On the third day, we went for a long hike from Sloop Cove to Fort Prince of Whales. We saw a few lifers, including a Semipalmated Plover, which was one of the birds on our list. There were quite a few fossils in rocks scattered across the beach, which was interesting. There were also really cool rock formations and jellyfish!
We boated across the river in a zodiak, a five or ten minute ride. We saw a few belugas on the way. We landed on the beach and had to hike away from the fort, which was our goal, to go to Sloop Cove.
|A view from across the river, the building is a grain building for loading onto ships.|
All in the rocks there were names engraved names of the people who came to Sloop Cove,
|Samuel Hearne's name engraved in the rock|
one of which was Samuel Hearne, the famous explorer
After exlporing the names a bit we went back towards the fort. We saw many jellyfish, over 30. Our guide said this year the polar bears and jellyfish are very numerous.
|Lion's Mane Jellyfish|
We found some cool fossil rocks on the beach
|A very neat rock!|
A flock of shorebirds skimmed across the water and flew in front of the group. I got some pictures as they flew by. It wasn't till a few weeks after we got home from Churchill that we identified it, Sanderlings! Also a lifer. Sanderlings is what I had thought when I first saw them.
|A flock of Sanderlings|
A large fossil rock
|An Arctic Tern flying with a fish|
The polar bear watcher on some really cool rock formations.
We made it to the fort, and had a little time to explore it, then we went back across the river and we went to the Northern Study Center
As I have said before, my mom and dad met at the study center, because that is where they worked. Except that was the old study center, they built a new one several years ago, a very impressive building and also very environmentally friendly. We also went into the old building, many memories for my parents. There were also two people using a room in the old building as a place for their studies. They were doing respiratory experiments on Dunlin's, Short-billed Dowitchers and Least Sandpipers. Least Sandpiper and Dunlin are new birds for me, but I didn't put them on my list, because they were captive.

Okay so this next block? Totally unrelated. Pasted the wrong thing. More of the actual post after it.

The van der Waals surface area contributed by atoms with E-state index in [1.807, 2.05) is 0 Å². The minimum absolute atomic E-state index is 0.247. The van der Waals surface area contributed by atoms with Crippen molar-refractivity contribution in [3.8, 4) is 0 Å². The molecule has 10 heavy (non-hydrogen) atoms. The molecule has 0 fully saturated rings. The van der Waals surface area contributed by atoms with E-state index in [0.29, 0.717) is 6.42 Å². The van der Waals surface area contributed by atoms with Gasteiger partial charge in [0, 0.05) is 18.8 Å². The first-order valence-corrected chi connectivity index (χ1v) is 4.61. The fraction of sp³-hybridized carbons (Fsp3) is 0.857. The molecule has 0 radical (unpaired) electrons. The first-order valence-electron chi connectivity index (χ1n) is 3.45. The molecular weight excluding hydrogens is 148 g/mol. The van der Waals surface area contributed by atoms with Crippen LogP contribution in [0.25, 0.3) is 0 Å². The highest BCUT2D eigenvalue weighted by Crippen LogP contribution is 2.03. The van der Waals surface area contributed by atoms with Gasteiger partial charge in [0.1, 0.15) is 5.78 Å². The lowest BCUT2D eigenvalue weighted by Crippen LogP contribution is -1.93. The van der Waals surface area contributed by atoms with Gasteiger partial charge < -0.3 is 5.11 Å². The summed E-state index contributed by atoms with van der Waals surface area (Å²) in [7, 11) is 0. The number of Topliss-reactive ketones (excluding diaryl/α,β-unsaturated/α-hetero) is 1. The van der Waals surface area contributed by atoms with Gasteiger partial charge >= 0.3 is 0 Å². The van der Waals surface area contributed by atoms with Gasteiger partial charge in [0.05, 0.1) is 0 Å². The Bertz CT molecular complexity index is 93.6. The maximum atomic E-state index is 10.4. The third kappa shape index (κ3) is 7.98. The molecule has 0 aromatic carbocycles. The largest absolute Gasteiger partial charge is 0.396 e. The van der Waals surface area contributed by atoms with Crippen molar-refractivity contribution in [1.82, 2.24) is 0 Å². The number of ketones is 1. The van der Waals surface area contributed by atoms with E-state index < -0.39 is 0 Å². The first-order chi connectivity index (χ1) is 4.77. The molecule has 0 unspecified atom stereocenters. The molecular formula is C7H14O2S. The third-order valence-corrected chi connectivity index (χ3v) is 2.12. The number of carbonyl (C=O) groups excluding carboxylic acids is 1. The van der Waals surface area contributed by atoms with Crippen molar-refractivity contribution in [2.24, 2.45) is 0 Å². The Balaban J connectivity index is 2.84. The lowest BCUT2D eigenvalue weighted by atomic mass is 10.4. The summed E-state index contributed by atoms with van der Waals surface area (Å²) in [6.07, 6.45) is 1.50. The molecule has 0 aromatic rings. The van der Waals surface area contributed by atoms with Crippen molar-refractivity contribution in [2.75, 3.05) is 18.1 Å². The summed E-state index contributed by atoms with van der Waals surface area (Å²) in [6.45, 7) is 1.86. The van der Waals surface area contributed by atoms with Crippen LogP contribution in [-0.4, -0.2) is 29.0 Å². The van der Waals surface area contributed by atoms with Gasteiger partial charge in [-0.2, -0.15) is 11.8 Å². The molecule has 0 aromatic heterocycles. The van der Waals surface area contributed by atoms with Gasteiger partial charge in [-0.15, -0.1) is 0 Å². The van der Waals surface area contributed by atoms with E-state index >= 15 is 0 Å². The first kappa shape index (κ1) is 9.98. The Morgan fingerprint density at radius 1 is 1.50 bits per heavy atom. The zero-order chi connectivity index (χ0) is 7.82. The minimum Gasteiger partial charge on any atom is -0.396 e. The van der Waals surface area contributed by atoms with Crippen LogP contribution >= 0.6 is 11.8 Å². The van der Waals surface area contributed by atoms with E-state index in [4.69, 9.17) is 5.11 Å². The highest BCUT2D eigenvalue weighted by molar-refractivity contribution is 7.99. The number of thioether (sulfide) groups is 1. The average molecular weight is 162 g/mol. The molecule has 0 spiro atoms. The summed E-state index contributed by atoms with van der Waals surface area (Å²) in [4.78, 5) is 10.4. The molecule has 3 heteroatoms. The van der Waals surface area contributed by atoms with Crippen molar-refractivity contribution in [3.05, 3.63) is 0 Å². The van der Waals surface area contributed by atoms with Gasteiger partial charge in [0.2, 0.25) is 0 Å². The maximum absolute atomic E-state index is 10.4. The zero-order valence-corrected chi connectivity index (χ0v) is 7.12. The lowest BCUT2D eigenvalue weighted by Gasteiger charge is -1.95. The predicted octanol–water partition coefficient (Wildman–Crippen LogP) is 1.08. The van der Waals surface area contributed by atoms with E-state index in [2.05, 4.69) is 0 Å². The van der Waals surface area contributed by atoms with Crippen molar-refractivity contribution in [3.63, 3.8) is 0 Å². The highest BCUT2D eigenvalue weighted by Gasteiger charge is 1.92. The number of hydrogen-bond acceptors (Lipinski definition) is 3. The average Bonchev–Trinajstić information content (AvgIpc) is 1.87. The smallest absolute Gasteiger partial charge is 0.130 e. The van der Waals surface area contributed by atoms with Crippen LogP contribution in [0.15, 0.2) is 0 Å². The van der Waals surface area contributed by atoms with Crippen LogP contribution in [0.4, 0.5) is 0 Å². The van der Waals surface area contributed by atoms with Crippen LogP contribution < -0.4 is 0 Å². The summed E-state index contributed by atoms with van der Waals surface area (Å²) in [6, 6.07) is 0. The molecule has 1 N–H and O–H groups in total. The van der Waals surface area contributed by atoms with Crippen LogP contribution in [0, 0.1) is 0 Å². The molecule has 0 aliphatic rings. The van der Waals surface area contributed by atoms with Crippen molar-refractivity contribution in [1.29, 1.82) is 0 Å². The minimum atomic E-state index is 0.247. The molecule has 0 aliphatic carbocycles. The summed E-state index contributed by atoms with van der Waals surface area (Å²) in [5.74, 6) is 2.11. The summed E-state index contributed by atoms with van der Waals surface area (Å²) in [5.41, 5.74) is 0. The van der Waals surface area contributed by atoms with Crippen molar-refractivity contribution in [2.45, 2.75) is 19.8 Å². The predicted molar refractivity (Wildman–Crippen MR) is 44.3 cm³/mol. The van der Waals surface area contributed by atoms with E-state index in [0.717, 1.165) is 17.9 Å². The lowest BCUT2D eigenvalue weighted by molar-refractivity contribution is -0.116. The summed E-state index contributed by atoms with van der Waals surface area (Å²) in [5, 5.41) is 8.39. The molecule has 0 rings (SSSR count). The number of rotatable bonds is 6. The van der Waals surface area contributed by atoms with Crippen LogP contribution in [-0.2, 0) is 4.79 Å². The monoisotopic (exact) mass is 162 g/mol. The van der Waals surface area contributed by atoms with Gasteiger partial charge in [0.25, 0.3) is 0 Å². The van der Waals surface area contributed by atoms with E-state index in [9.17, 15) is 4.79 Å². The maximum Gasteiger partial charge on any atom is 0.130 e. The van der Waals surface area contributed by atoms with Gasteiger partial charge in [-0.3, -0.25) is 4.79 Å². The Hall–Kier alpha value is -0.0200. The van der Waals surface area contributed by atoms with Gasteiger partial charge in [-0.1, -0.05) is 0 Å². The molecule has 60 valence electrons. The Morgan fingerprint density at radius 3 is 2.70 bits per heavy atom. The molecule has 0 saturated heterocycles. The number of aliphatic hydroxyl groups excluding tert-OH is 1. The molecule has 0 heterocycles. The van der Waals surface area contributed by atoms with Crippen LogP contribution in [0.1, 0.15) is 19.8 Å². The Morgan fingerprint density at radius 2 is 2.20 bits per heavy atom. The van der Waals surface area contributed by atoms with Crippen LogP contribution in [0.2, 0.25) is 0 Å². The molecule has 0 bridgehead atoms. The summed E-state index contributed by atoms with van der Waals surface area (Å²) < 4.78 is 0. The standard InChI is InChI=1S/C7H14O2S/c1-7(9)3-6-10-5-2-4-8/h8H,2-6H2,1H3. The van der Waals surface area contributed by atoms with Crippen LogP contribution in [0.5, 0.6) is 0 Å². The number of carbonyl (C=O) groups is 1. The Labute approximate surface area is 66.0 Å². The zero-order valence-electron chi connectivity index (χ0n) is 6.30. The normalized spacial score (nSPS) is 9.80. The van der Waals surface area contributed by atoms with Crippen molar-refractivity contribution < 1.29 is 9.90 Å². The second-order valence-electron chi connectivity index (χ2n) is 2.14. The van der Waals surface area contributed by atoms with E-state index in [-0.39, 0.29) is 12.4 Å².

|Dunlin and Least Sandpiper|
Here's a helicopter leaving from the study center to collect water samples
|Young Willow Ptarmigan|
A path through the boggy field to a study site
We also saw some redpolls, which was odd for me, because I'm used to seeing them in the winter.
Here's one of the rocket range buildings
We found a door open and went into one of the rocket range buildings, everything was just left there. It was dark, and kind of creepy, it seemed out of a movie.
The control panel
|My dad remembers this!|
One of the very large tunnels with a rocket carrier in it.
We saw a Bonaparte's Gull in the water, the first one!
|baby Arctic Tern|
|Term feeding it's young|
Back at Cape Merry we saw a mother and a cub pacing along.
A cool picture of the sun behind the clouds.
|Stop! Don't walk in this area|
Here's a truck looking out for bears.
Some really cool sunset pictures I took. I think they were from the day before though.
|My brother on a old railway.|
Beautiful sunset in Churchill to end the day
Stay tuned for the next post!